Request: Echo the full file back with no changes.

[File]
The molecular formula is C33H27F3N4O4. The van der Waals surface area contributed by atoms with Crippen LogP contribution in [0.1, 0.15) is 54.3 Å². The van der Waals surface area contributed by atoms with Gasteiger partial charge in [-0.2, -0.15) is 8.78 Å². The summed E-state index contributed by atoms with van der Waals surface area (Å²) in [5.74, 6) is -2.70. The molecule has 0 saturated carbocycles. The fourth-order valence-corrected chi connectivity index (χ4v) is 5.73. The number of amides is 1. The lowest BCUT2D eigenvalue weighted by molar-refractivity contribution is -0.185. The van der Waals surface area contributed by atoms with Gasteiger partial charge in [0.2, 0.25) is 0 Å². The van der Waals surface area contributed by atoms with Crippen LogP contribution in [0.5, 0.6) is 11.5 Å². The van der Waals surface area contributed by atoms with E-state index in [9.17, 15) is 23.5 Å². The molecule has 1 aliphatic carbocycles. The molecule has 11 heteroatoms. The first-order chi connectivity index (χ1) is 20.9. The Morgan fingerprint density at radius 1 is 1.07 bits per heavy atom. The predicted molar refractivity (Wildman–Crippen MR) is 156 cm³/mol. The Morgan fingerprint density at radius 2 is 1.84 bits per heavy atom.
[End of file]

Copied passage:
The molecular formula is C33H27F3N4O4. The van der Waals surface area contributed by atoms with Crippen LogP contribution in [0.1, 0.15) is 54.3 Å². The van der Waals surface area contributed by atoms with Gasteiger partial charge in [-0.2, -0.15) is 8.78 Å². The summed E-state index contributed by atoms with van der Waals surface area (Å²) in [5.74, 6) is -2.70. The molecule has 0 saturated carbocycles. The fourth-order valence-corrected chi connectivity index (χ4v) is 5.73. The number of amides is 1. The lowest BCUT2D eigenvalue weighted by molar-refractivity contribution is -0.185. The van der Waals surface area contributed by atoms with Gasteiger partial charge in [0.2, 0.25) is 0 Å². The van der Waals surface area contributed by atoms with Crippen LogP contribution in [0.5, 0.6) is 11.5 Å². The van der Waals surface area contributed by atoms with E-state index in [9.17, 15) is 23.5 Å². The molecule has 1 aliphatic carbocycles. The molecule has 11 heteroatoms. The first-order chi connectivity index (χ1) is 20.9. The Morgan fingerprint density at radius 1 is 1.07 bits per heavy atom. The predicted molar refractivity (Wildman–Crippen MR) is 156 cm³/mol. The Morgan fingerprint density at radius 2 is 1.84 bits per heavy atom.